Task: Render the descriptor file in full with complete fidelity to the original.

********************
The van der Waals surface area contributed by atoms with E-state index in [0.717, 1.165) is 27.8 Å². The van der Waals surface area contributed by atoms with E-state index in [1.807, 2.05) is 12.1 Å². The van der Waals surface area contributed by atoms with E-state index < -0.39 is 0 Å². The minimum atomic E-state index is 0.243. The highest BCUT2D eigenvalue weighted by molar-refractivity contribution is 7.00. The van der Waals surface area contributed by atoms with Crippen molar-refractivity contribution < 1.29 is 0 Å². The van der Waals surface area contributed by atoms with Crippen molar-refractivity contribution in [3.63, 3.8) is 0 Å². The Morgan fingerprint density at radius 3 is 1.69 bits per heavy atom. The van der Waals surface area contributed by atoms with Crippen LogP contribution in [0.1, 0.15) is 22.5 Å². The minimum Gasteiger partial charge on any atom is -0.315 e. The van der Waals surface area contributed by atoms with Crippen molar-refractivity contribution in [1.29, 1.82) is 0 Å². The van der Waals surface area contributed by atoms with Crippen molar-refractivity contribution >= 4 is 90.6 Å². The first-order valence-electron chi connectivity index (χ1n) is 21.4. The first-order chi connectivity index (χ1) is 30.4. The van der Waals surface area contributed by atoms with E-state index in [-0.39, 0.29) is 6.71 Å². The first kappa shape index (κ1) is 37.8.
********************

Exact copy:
The van der Waals surface area contributed by atoms with E-state index in [0.717, 1.165) is 27.8 Å². The van der Waals surface area contributed by atoms with E-state index in [1.807, 2.05) is 12.1 Å². The van der Waals surface area contributed by atoms with E-state index < -0.39 is 0 Å². The minimum atomic E-state index is 0.243. The highest BCUT2D eigenvalue weighted by molar-refractivity contribution is 7.00. The van der Waals surface area contributed by atoms with Crippen molar-refractivity contribution < 1.29 is 0 Å². The van der Waals surface area contributed by atoms with Crippen molar-refractivity contribution in [3.63, 3.8) is 0 Å². The Morgan fingerprint density at radius 3 is 1.69 bits per heavy atom. The van der Waals surface area contributed by atoms with Crippen LogP contribution in [0.1, 0.15) is 22.5 Å². The minimum Gasteiger partial charge on any atom is -0.315 e. The van der Waals surface area contributed by atoms with Crippen molar-refractivity contribution in [1.29, 1.82) is 0 Å². The van der Waals surface area contributed by atoms with Crippen molar-refractivity contribution >= 4 is 90.6 Å². The first-order valence-electron chi connectivity index (χ1n) is 21.4. The first-order chi connectivity index (χ1) is 30.4. The van der Waals surface area contributed by atoms with E-state index in [-0.39, 0.29) is 6.71 Å². The first kappa shape index (κ1) is 37.8.